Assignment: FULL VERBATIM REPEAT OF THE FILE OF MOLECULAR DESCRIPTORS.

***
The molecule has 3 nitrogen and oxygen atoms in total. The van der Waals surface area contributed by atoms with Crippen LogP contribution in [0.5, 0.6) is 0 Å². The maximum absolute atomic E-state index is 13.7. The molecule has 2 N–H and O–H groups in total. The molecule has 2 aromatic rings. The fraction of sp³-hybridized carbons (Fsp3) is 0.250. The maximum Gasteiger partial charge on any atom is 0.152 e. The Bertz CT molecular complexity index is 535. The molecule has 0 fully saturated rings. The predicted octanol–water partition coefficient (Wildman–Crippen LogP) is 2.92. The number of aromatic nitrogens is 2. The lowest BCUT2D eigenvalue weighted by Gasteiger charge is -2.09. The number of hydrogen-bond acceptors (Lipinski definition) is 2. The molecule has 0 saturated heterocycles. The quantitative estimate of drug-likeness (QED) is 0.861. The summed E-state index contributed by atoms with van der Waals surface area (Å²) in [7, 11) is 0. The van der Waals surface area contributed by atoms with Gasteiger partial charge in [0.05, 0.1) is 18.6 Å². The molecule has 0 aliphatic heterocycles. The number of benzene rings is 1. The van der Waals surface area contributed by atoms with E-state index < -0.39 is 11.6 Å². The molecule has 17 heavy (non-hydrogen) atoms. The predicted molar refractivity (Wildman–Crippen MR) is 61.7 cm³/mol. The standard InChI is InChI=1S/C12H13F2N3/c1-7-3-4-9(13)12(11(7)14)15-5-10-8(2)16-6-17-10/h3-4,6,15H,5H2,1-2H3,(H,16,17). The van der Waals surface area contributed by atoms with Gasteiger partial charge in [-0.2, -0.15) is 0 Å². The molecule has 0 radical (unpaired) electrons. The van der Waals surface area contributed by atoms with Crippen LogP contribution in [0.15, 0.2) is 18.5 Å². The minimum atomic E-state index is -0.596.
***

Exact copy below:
The molecule has 3 nitrogen and oxygen atoms in total. The van der Waals surface area contributed by atoms with Crippen LogP contribution in [0.5, 0.6) is 0 Å². The maximum absolute atomic E-state index is 13.7. The molecule has 2 N–H and O–H groups in total. The molecule has 2 aromatic rings. The fraction of sp³-hybridized carbons (Fsp3) is 0.250. The maximum Gasteiger partial charge on any atom is 0.152 e. The Bertz CT molecular complexity index is 535. The molecule has 0 fully saturated rings. The predicted octanol–water partition coefficient (Wildman–Crippen LogP) is 2.92. The number of aromatic nitrogens is 2. The lowest BCUT2D eigenvalue weighted by Gasteiger charge is -2.09. The number of hydrogen-bond acceptors (Lipinski definition) is 2. The molecule has 0 saturated heterocycles. The quantitative estimate of drug-likeness (QED) is 0.861. The summed E-state index contributed by atoms with van der Waals surface area (Å²) in [7, 11) is 0. The van der Waals surface area contributed by atoms with Gasteiger partial charge in [0.05, 0.1) is 18.6 Å². The molecule has 0 aliphatic heterocycles. The number of benzene rings is 1. The van der Waals surface area contributed by atoms with E-state index < -0.39 is 11.6 Å². The molecule has 17 heavy (non-hydrogen) atoms. The predicted molar refractivity (Wildman–Crippen MR) is 61.7 cm³/mol. The standard InChI is InChI=1S/C12H13F2N3/c1-7-3-4-9(13)12(11(7)14)15-5-10-8(2)16-6-17-10/h3-4,6,15H,5H2,1-2H3,(H,16,17). The van der Waals surface area contributed by atoms with Gasteiger partial charge in [-0.2, -0.15) is 0 Å². The molecule has 0 radical (unpaired) electrons. The van der Waals surface area contributed by atoms with Crippen LogP contribution in [0.15, 0.2) is 18.5 Å². The minimum atomic E-state index is -0.596.